Grill Attorneys in Sodomy Case
Data Lounge, March 26, 2003
WASHINGTON—A majority of the
Supreme Court on Wednesday appeared ready to overturn the Texas “homosexual
conduct” law, seeming to concur with arguments that the statute violates
constitutional equal protection guarantees and is an unwarranted government
invasion of privacy. A decision made along equal protection lines would not
directly conflict with the court’s infamous Bowers vs. Hardwick
decision which denied gay people the right to privacy for consensual sex.
The New York Times reports Thursday the cultural
and constitutional arguments presented before the justices were “mismatched
to a degree rarely seen at the court.”
Paul Smith, who is representing the two men prosecuted
under the Texas law, is a former Supreme Court law clerk and seasoned lawyer
familiar with court procedures and practices. He was described by court
observers as calm, assured and elegant in his presentation.
Charles Rosenthal Jr., charged with defending the Texas
law, on the other hand, made what appeared to be an almost inept appearance
before the court. He made what the Times described as
“first-timer’s mistakes” and was apparently unprepared to field
questions more experienced lawyers would have easily anticipated.
The Times said Rosenthal was blind even to the
assistance and guidance offered by a sympathetic Justice Antonin Scalia.
Smith took Justice Scalia’s antagonism towards his
arguments in stride and set out early to root his case for repeal in
long-established constitutional principles. He noted that while the concept of
gay civil rights was new, a central libertarian ideal grounded its pursuit in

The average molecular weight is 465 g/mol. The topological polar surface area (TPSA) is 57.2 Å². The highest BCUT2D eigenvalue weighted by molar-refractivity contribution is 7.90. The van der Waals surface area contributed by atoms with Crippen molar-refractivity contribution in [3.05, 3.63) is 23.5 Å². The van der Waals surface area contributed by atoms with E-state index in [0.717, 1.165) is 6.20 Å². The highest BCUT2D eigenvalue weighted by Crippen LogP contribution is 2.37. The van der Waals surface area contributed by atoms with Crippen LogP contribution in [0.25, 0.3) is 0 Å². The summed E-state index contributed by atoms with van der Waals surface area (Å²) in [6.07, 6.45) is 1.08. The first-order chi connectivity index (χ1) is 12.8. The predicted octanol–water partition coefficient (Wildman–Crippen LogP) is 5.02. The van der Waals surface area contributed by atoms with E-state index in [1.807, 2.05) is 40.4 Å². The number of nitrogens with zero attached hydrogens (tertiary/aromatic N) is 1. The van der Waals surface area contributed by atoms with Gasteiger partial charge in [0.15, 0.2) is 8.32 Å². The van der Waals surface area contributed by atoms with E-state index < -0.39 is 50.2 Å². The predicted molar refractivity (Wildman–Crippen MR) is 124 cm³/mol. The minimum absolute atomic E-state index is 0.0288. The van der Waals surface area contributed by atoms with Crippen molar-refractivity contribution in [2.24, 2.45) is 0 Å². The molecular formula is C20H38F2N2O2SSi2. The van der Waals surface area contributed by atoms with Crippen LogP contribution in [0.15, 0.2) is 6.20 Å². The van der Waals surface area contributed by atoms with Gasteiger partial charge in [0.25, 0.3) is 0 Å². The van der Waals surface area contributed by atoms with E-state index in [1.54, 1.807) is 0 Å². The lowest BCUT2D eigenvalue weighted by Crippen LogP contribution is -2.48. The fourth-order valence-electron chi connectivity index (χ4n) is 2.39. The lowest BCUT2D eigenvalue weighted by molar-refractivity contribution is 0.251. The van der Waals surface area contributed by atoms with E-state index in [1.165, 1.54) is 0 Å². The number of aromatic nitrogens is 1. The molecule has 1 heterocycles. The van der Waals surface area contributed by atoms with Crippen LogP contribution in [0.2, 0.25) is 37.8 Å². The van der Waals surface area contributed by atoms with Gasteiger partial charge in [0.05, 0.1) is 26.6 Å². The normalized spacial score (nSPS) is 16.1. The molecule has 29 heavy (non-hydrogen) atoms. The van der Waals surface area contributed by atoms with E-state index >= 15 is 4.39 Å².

the nation’s earliest beginnings.
“So you really have a tradition of respect doe the
privacy of couples in their home, going back to the founding,” Smith said.
He noted that since 1961, three-quarters of the states had repealed their
criminal sodomy laws, “based on a recognition that it’s not consistent
with our basic American values about the relationship between the individual
and the state.”
“Well, it depends on what you mean by basic American
values,” Justice Scalia fired back, asserting that just because the states
may at one time have had laws against flagpole sitting, it didn’t follow
that flagpole sitting should be considered a fundamental right.
Smith anticipated the objection and punched a gaping
whole in Scalia’s line of argument. “The court’s decisions don’t look
just at history,” he said, “ they look at the function that a particular
claimed freedom plays in the lives of real people.”
Asked by Scalia how the court should identify such a
claimed freedom, Smith said the court had already answered that question.
“The court has said that it’s going to use reasoned judgement to identify
a realm that involves matters central and core to how a person defines their
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